'Indigo Girls: It's Only Life After All' - music documentary's much closer to fine

  • by Gregg Shapiro
  • Tuesday April 2, 2024
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Indigo Girls Emily Saliers and Amy Ray<br> (photo: www.indigogirls.com)
Indigo Girls Emily Saliers and Amy Ray
(photo: www.indigogirls.com)

Since the summer of 2023, when Greta Gerwig's Oscar-winning box office blockbuster "Barbie" opened in theaters, prominently featuring the Indigo Girls' "Closer To Fine," the queer musical duo has been having a boffo year.

In addition to a 2024 concert tour schedule including with another lesbian icon, Melissa Etheridge, and the release of "Glitter & Doom," a jukebox musical movie comprised of Indigo Girls' songs, Amy Ray and Emily Saliers are the subjects of a marvelous and long overdue documentary, "Indigo Girls: It's Only Life After All" (Oscilloscope Laboratories).

Amy Ray and Emily Saliers in 'It's Only Life After All' (photo: Oscilloscope Laboratories)  

Directed by Alexandria Bombach, "It's Only Life After All" is the generous and celebratory film that the out musical duo and longtime activists deserve. Bombach makes expert use of vintage and recent concert footage. She incorporates multiple sources for interview footage, such as MTV and VH1, as well as talk shows hosted by David Letterman and Jay Leno.

Of particular interest and value is the video footage provided by Ray who was notorious for carrying a video camera around with her everywhere, documenting their career. Bombach also makes excellent use of this wealth of visual material.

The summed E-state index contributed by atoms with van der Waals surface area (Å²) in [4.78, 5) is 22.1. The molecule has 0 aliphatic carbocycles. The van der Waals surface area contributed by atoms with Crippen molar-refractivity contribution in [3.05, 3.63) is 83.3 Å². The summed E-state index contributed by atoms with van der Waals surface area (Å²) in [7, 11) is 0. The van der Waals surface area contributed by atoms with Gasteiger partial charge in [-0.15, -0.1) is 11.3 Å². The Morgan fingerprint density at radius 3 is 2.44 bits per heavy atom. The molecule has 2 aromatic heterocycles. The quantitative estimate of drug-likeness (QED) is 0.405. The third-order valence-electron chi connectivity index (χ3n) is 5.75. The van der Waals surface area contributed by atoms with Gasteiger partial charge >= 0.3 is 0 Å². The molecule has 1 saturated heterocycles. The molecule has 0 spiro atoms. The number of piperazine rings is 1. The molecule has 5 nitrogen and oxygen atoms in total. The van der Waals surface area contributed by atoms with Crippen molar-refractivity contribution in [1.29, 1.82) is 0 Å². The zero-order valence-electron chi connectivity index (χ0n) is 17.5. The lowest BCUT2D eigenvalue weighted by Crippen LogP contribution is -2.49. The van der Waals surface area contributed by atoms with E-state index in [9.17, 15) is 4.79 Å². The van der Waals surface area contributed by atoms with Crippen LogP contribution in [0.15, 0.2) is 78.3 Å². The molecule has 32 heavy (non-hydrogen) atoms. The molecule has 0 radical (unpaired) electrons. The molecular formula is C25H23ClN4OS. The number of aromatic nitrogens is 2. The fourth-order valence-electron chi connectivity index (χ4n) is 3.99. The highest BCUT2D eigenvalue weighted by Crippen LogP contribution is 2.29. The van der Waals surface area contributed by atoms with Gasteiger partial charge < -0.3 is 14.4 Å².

Equally impressive is the scope of the doc. While it ends before the "Barbie" boost, "It's Only Life After All" goes a long way in filling in any blanks and answering any questions fans and newcomers alike might have.

We get in-depth portraits of both Ray's and Saliers' early years, including how they came to music. Their meeting at school in Atlanta in 1975 as the girls who played guitar, and sang together in choir, resulting in their becoming best friends.

Then, after high school, how they both ended up at Emory University and still making music together, formed the duo we all know (and love) as Indigo Girls in the mid-1980s. From their early performances in Atlanta's Little Five Points to the release of a 1986 EP and 1987's full-length "Strange Fire" album.

Of course, it was 1989's self-titled LP, containing "Closer to Fine" (from which the doc also got its name), that led to their breakthrough, opening for R.E.M. on tour, and earning a Grammy for Best Contemporary Folk Recording. With all the attention, Ray and Saliers also had to deal with the spotlight that kind of popularity brings, which includes the issue of coming out publicly.

A photo of young Amy Ray and Emily Saliers in 'It's Only Life After All' (photo: Oscilloscope Laboratories)  

As anyone familiar with the band knows, Indigo Girls' grassroots community activism is as important to the pair as their music. "It's Only Life After All" spends a generous amount of time focusing on that aspect.

Known for supporting multiple causes, including LGBTQ, indigenous, environmental, social justice, and empowering the disenfranchised, among others, the doc honors the contributions the duo has made for many years. Rating: A-

"It's Only Life After All" will screen at more than 40 theaters across the U.S. on April 10 (including the Roxie Theater, 3117 16th St., SF, and The New Parkway Theater, 474 24th St, Oakland), with a few select dates from April 11 to 18.

For more information and to find a local showing, visit www.indigogirls.oscilloscope.net

Indigo Girls perform in San Francisco at The Masonic, 1111 California St., Sept. 25. $75-$145. www.indigogirls.com

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